Ah, another memoir of growing up in Rhodesia/Zimbabwe. I just can’t get enough.
This week I read my 5th in this genre, Lauren St John’s Rainbow’s End (Scribner, 2007).
St John grows up on a farm in rural Rhodesia, before the war in the late 1970s that would end white rule and eventually change the country’s name to Zimbabwe.
Surrounded by animals and the open plains, St John roams the land on her horse, Charm. Foster parent to pet snakes, pigs, sheep, and goats, she dreams of becoming a vet when she grows up. She even carries around a doctor kit to help care for the animals.
St John is a beautiful writer and even though I’ve read four other memoirs about Rhodesia/Zimbabwe, I enjoyed her tales of growing up. I picked up the book, though, because I wanted to read more about the war. (It’d been a while since I’d read Alexandra Fuller’s and Wendy Kann’s Zimbabwean memoirs, which chronicled the war).
And I guess that’s where I wanted a little more from this book.
She opens with a gruesome murder at the farm where her family settles during the war, but then life goes on seemingly worry-free. The characters are never really in harm’s way and while her father is away from home six months of the year to fight in the Rhodesian army, the reader doesn’t learn much about what he does while he’s away.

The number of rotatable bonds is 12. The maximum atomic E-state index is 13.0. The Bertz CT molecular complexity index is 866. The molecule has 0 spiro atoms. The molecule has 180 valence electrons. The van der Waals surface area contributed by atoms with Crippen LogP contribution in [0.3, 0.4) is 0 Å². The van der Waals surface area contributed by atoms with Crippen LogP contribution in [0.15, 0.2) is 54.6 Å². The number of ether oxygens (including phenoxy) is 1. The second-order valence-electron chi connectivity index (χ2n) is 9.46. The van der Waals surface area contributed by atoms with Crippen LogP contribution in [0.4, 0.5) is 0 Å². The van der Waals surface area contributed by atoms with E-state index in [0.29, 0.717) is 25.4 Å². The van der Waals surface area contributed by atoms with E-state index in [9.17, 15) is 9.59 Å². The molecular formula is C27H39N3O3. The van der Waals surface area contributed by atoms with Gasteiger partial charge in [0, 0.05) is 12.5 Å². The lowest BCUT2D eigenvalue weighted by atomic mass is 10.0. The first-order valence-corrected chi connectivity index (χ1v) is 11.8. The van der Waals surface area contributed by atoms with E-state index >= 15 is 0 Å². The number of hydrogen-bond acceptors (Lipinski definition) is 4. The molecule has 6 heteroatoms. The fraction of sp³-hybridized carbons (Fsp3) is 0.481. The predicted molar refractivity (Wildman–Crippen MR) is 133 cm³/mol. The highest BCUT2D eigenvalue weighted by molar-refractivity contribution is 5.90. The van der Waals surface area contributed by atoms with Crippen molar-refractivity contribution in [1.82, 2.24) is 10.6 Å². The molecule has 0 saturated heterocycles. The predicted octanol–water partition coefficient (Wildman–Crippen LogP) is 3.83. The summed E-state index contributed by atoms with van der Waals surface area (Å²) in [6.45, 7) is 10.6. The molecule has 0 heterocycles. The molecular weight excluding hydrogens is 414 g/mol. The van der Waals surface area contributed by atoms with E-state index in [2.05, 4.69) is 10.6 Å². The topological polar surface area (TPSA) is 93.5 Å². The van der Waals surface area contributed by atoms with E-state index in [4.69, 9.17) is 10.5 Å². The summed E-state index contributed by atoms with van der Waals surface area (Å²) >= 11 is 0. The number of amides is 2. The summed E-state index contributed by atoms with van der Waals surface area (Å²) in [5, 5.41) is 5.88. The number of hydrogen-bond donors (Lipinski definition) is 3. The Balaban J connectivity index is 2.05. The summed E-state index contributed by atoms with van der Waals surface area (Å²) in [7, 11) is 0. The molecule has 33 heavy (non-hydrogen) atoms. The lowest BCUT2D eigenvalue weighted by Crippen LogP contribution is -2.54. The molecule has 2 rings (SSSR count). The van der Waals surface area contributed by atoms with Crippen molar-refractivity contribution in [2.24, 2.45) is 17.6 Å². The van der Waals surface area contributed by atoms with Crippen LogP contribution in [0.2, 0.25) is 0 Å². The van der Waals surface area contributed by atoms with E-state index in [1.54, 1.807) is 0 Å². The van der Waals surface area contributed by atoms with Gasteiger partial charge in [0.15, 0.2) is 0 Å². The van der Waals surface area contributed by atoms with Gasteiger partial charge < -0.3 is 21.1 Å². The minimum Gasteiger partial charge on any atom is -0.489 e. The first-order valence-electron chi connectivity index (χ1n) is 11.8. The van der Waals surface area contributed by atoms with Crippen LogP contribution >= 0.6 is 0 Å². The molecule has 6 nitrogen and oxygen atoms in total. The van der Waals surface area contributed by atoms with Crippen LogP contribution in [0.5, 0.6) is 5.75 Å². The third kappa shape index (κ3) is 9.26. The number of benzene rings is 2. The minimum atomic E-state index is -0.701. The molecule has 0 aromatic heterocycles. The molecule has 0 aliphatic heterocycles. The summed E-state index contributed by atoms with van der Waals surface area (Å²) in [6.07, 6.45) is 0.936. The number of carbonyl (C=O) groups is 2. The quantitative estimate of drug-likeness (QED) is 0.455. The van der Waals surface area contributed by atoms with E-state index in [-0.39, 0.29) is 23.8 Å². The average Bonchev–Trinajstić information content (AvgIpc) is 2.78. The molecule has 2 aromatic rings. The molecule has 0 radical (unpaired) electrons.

Likewise, St John mentions her mother often went away to have operations and lost many babies, but by the end of the book, I still don’t know what kind of operations she had and how many babies she lost, except for one baby briefly mentioned in the middle of the story. Had she become pregnant by other men and gone off for abortions? Was she mentally ill and going for treatment? Or did she have another medical problem? St John certainly foreshadowed the operations, lost babies, and her father’s horrible secret, but then at the end left me hanging.
I also wish she would have written more about her views about white rule and how these views changed. She also delves briefly into some important personal details at the end without any forewarning. I wonder why her editors didn’t push for more.
Regardless of these flaws, I couldn’t put the book down.